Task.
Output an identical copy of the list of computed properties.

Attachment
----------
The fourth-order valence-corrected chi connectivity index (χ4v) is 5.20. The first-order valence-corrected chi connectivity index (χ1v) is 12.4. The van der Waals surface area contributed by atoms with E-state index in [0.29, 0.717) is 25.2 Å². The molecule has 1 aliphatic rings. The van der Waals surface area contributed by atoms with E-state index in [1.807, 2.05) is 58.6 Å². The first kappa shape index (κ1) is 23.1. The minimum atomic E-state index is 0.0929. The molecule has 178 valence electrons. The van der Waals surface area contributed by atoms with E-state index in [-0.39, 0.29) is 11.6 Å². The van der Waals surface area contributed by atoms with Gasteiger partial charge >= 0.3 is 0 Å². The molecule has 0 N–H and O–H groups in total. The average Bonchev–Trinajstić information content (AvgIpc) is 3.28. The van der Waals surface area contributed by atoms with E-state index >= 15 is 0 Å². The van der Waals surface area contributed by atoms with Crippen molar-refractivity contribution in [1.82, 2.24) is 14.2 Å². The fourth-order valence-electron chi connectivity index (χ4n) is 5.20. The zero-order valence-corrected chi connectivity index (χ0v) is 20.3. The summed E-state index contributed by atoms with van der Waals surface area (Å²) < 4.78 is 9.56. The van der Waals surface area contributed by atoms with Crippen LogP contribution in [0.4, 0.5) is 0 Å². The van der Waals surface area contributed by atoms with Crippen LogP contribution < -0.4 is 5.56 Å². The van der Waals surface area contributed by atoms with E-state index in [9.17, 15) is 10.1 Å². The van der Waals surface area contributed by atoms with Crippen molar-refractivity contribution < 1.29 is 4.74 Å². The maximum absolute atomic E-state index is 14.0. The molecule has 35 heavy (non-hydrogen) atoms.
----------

The fourth-order valence-corrected chi connectivity index (χ4v) is 5.20. The first-order valence-corrected chi connectivity index (χ1v) is 12.4. The van der Waals surface area contributed by atoms with E-state index in [0.29, 0.717) is 25.2 Å². The molecule has 1 aliphatic rings. The van der Waals surface area contributed by atoms with E-state index in [1.807, 2.05) is 58.6 Å². The first kappa shape index (κ1) is 23.1. The minimum atomic E-state index is 0.0929. The molecule has 178 valence electrons. The van der Waals surface area contributed by atoms with E-state index in [-0.39, 0.29) is 11.6 Å². The van der Waals surface area contributed by atoms with Gasteiger partial charge >= 0.3 is 0 Å². The molecule has 0 N–H and O–H groups in total. The average Bonchev–Trinajstić information content (AvgIpc) is 3.28. The van der Waals surface area contributed by atoms with E-state index >= 15 is 0 Å². The van der Waals surface area contributed by atoms with Crippen molar-refractivity contribution in [1.82, 2.24) is 14.2 Å². The fourth-order valence-electron chi connectivity index (χ4n) is 5.20. The zero-order valence-corrected chi connectivity index (χ0v) is 20.3. The summed E-state index contributed by atoms with van der Waals surface area (Å²) < 4.78 is 9.56. The van der Waals surface area contributed by atoms with Crippen LogP contribution in [0.4, 0.5) is 0 Å². The van der Waals surface area contributed by atoms with Crippen LogP contribution < -0.4 is 5.56 Å². The van der Waals surface area contributed by atoms with E-state index in [9.17, 15) is 10.1 Å². The van der Waals surface area contributed by atoms with Crippen molar-refractivity contribution < 1.29 is 4.74 Å². The maximum absolute atomic E-state index is 14.0. The molecule has 35 heavy (non-hydrogen) atoms.